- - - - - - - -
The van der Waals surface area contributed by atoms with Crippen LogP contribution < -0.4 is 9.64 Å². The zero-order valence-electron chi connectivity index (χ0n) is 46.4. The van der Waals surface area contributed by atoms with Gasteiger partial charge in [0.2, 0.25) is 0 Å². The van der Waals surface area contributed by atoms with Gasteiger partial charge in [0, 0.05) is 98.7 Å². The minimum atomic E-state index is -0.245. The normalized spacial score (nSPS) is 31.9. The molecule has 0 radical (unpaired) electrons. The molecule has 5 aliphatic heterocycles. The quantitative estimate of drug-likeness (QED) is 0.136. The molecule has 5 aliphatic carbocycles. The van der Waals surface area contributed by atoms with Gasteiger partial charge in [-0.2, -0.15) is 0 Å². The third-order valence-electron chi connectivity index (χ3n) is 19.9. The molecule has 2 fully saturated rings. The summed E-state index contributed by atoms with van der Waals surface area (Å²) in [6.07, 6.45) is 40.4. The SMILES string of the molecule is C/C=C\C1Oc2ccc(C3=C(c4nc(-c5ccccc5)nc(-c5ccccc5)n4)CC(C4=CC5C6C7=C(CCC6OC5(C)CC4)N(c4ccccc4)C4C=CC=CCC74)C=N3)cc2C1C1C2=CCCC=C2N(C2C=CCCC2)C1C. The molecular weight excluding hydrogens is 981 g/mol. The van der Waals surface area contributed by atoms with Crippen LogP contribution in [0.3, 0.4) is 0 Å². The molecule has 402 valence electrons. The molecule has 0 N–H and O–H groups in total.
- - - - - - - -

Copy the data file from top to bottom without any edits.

The van der Waals surface area contributed by atoms with Crippen LogP contribution < -0.4 is 9.64 Å². The zero-order valence-electron chi connectivity index (χ0n) is 46.4. The van der Waals surface area contributed by atoms with Gasteiger partial charge in [0.2, 0.25) is 0 Å². The van der Waals surface area contributed by atoms with Gasteiger partial charge in [0, 0.05) is 98.7 Å². The minimum atomic E-state index is -0.245. The normalized spacial score (nSPS) is 31.9. The molecule has 0 radical (unpaired) electrons. The molecule has 5 aliphatic heterocycles. The quantitative estimate of drug-likeness (QED) is 0.136. The molecule has 5 aliphatic carbocycles. The van der Waals surface area contributed by atoms with Gasteiger partial charge in [-0.2, -0.15) is 0 Å². The third-order valence-electron chi connectivity index (χ3n) is 19.9. The molecule has 2 fully saturated rings. The summed E-state index contributed by atoms with van der Waals surface area (Å²) in [6.07, 6.45) is 40.4. The SMILES string of the molecule is C/C=C\C1Oc2ccc(C3=C(c4nc(-c5ccccc5)nc(-c5ccccc5)n4)CC(C4=CC5C6C7=C(CCC6OC5(C)CC4)N(c4ccccc4)C4C=CC=CCC74)C=N3)cc2C1C1C2=CCCC=C2N(C2C=CCCC2)C1C. The molecular weight excluding hydrogens is 981 g/mol. The van der Waals surface area contributed by atoms with Crippen LogP contribution in [0.3, 0.4) is 0 Å². The molecule has 402 valence electrons. The molecule has 0 N–H and O–H groups in total.